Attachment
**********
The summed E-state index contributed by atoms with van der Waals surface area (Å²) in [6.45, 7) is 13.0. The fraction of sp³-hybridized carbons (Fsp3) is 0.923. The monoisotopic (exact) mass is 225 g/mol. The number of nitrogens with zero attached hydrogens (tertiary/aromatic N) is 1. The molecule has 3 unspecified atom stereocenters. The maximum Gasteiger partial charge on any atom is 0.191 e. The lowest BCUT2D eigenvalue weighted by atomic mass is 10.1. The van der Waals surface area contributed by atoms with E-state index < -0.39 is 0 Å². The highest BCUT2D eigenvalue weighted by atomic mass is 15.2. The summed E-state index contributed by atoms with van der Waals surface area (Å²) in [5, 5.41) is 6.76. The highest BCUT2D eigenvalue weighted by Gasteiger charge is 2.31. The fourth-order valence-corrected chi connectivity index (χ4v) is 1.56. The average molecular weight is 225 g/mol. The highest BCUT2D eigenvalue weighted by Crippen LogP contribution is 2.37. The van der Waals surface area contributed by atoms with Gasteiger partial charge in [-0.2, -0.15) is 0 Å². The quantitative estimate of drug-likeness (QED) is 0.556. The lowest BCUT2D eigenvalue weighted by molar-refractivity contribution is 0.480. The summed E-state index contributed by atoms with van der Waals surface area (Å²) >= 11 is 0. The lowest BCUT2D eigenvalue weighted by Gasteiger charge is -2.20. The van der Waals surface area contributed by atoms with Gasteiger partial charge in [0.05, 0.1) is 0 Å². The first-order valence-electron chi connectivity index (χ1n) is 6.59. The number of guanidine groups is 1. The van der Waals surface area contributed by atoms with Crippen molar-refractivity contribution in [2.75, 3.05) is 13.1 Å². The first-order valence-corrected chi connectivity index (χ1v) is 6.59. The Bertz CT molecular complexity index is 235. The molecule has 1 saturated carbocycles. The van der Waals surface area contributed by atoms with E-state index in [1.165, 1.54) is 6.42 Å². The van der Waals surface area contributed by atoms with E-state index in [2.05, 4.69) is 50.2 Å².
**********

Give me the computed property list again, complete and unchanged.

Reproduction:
The summed E-state index contributed by atoms with van der Waals surface area (Å²) in [6.45, 7) is 13.0. The fraction of sp³-hybridized carbons (Fsp3) is 0.923. The monoisotopic (exact) mass is 225 g/mol. The number of nitrogens with zero attached hydrogens (tertiary/aromatic N) is 1. The molecule has 3 unspecified atom stereocenters. The maximum Gasteiger partial charge on any atom is 0.191 e. The lowest BCUT2D eigenvalue weighted by atomic mass is 10.1. The van der Waals surface area contributed by atoms with E-state index < -0.39 is 0 Å². The highest BCUT2D eigenvalue weighted by atomic mass is 15.2. The summed E-state index contributed by atoms with van der Waals surface area (Å²) in [5, 5.41) is 6.76. The highest BCUT2D eigenvalue weighted by Gasteiger charge is 2.31. The fourth-order valence-corrected chi connectivity index (χ4v) is 1.56. The average molecular weight is 225 g/mol. The highest BCUT2D eigenvalue weighted by Crippen LogP contribution is 2.37. The van der Waals surface area contributed by atoms with Gasteiger partial charge in [-0.2, -0.15) is 0 Å². The quantitative estimate of drug-likeness (QED) is 0.556. The lowest BCUT2D eigenvalue weighted by molar-refractivity contribution is 0.480. The summed E-state index contributed by atoms with van der Waals surface area (Å²) >= 11 is 0. The lowest BCUT2D eigenvalue weighted by Gasteiger charge is -2.20. The van der Waals surface area contributed by atoms with Gasteiger partial charge in [0.05, 0.1) is 0 Å². The first-order valence-electron chi connectivity index (χ1n) is 6.59. The number of guanidine groups is 1. The van der Waals surface area contributed by atoms with Crippen molar-refractivity contribution in [2.75, 3.05) is 13.1 Å². The first-order valence-corrected chi connectivity index (χ1v) is 6.59. The Bertz CT molecular complexity index is 235. The molecule has 1 saturated carbocycles. The van der Waals surface area contributed by atoms with E-state index in [1.165, 1.54) is 6.42 Å². The van der Waals surface area contributed by atoms with E-state index in [2.05, 4.69) is 50.2 Å².